How did you approach the filmmakers?

That was sort of how it was in
Australia those days. You just went up to someone and told him or her that you
wanted a job, you love movies, and eventually one of them said, “Oh, ok.”

And the first job how was it?

It was a runner’s job on a movie
set. It’s not glamorous and it doesn’t appear to be getting you anywhere. If
you stick around long enough then maybe you get lucky and someone says at some
point, “Hey, you know a lot about this movie, don’t you?” and you say “yes,”
and then they say, “Well, we’re about to distribute the movie. Can you come and
tell us about what the making of the film was like?” And that was, as I said,
much more because of luck than anything else, but that’s the way it started.


So you found opportunities to learn more in those early stages.

Yes, that’s what it’s all about. I’m
sure there are books about all of this, but ultimately I think the best way to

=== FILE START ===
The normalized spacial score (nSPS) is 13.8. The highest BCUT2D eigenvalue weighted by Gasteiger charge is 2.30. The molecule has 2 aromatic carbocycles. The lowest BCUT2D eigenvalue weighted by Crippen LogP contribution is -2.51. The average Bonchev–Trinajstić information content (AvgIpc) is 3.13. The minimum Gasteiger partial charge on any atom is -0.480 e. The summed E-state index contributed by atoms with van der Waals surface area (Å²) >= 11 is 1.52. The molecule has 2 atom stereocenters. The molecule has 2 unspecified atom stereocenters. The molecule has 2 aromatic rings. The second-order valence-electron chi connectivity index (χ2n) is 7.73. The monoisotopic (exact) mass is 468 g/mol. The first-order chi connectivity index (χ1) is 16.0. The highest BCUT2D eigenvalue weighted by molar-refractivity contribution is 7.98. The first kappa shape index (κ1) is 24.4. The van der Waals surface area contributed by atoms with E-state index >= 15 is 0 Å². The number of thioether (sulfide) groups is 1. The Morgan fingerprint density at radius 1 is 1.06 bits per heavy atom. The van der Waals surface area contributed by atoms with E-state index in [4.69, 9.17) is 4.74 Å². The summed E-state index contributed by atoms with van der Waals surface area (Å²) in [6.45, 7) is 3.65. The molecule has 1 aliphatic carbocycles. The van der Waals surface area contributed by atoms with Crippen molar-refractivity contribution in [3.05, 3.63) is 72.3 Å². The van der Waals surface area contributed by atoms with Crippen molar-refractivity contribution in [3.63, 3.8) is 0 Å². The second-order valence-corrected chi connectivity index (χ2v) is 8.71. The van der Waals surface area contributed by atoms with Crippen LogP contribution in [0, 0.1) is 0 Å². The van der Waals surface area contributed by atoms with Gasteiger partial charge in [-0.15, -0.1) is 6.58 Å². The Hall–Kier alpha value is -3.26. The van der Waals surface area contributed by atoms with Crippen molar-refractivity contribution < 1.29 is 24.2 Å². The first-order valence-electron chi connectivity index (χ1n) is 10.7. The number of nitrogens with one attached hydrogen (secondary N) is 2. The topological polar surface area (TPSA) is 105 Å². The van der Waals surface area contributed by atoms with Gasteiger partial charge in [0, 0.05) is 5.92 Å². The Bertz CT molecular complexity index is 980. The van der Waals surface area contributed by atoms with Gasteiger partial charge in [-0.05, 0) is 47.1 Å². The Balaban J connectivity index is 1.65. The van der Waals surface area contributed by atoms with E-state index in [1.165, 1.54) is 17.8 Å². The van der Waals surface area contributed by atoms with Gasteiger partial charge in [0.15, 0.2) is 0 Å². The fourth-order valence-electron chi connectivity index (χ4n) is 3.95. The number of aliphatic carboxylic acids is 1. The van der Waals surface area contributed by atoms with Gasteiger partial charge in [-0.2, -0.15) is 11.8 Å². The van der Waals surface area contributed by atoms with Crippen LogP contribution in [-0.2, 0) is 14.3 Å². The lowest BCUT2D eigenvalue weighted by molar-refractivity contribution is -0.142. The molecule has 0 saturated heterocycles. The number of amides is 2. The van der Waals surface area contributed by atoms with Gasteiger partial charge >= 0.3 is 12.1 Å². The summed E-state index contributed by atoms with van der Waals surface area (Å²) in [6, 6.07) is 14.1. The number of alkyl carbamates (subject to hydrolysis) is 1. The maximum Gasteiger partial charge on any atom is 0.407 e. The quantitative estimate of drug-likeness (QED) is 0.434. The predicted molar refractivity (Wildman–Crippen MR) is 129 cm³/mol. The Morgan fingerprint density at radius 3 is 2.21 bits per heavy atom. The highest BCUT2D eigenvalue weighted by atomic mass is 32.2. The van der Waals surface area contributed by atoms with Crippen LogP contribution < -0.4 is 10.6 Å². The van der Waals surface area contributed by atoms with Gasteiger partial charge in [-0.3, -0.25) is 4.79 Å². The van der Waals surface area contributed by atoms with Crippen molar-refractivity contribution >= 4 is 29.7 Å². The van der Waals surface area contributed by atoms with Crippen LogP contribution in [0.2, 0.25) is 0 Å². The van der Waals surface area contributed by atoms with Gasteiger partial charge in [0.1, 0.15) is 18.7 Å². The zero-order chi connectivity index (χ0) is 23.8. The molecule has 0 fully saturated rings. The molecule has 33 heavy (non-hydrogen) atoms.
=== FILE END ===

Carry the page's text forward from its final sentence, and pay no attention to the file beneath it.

learn is to just get on and do it.


Valentine Quadrat
Interviewer Valentine Quadrat is
Standards & Practices Coordinator for the National Geographic Channels and
a volunteer for National Geographic Live!. She received her B.A. in
Government, secondary field in Italian and citations in French and Czech at
Harvard. Prior to joining the National Geographic team, Valentine traveled to
Sweden and Finland as researcher-writer for Let’s Go Publications, interned in
the Press Office at the U.S. Embassy in Rome, danced with a professional ballet
company, and jumped from the world’s tallest bungee platform in Macau, China.